January 2, 2014

What you miss when you hyper-focus on optimization

Lately, I fear some marketing leaders may be losing sight of the forest for the trees. They are veering too far toward the sole goal of cost-optimization and moving further away from the business goal of driving demand and increasing revenue.

For all of the right reasons we got closer to our CFO's and learned how to justify our budgets through achieving ever-lower CPL's (cost per lead) and CPA's (cost per acquisition). We fell in love with A/B testing our copy, creative and landing pages in order to squeeze another point or two out of a conversion rate. We hired analysts and learned how to manipulate pivot tables with the best of them.

And as fun as data analytics can be (and I am one big geek...), it is dangerous when the value of marketing is seen to be in the act of optimization...not in driving demand. Adam Needles from Annuitas recently wrote a blog, "Is the CMO the problem?" and characterizes the problem as, "CMOs obsess about their marketing ROI; however they focus on activities and their costs, not on demand and revenue."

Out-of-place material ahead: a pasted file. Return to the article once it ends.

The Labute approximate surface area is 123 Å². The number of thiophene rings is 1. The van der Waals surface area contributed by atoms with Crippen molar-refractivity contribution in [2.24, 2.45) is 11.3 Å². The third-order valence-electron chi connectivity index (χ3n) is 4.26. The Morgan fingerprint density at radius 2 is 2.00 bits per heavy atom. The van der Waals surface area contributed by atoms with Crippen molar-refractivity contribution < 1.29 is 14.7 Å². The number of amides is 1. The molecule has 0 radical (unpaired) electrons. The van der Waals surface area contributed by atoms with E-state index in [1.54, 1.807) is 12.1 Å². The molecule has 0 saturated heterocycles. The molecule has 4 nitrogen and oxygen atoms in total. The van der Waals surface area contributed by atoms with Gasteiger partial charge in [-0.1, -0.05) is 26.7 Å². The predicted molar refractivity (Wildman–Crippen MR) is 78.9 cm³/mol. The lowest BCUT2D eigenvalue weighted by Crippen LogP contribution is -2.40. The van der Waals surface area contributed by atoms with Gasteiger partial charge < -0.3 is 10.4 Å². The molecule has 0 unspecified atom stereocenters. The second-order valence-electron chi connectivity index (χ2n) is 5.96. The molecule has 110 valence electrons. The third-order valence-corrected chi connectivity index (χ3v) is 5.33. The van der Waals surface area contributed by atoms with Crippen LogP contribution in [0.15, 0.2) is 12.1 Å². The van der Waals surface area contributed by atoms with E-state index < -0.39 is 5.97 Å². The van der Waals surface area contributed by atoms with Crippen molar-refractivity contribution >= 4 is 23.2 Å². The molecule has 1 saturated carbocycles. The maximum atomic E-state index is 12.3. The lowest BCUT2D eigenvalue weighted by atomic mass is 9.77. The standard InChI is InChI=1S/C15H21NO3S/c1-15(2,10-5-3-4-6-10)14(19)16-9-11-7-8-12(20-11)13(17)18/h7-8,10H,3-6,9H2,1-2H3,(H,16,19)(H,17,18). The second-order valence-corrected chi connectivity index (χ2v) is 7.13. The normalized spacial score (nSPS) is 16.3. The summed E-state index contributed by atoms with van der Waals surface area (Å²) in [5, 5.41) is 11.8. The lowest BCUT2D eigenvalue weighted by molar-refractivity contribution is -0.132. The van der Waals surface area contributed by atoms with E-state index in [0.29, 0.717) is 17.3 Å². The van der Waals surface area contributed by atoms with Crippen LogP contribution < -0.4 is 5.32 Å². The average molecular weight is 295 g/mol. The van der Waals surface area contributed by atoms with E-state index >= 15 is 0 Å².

Don't get me wrong because optimization is my middle name (see geek reference above). Closely watching acquisition and retention metrics and managing costs is a necessary part of marketing program execution. However, it is necessary, but not sufficient.

Optimization is a tactic, not the strategy.

Given pressure to justify marketing budgets and departments, some marketing leaders have over-corrected and lost sight of their role to provide the customer insight driven strategy needed to create and sustain long term growth.

To combat this, I second the suggestion from the McKinsey & Co blog "Why can't we be friends" that the CMO and CFO collaborate to identify marketing's success metrics to ensure the set addresses both the short term and the long term health of the business. Short term metrics will be primarily financial: new sales, reduced churn, and customer acquisition costs to name just a few. While long term metrics may include: brand awareness & consideration and Net Promoter Scores.

I didn't say it would be easy.

The conversation with your CFO to get agreement on short and long term marketing success metrics may not be easy. We all know that many CEOs and CFOs can be biased to be focused on the short term financial metrics. It is marketing's job to continually bring the long term view into the conversations. Getting consensus will solidify the wider value the marketing team provides and will facilitate the necessary conversations around the investment needed to sustain revenue growth, not just short term cost optimizations. 

If one of your 2014 New Year resolutions is to build a better relationship with your CFO, getting to a common set of both short term and long term metrics is a great way to start.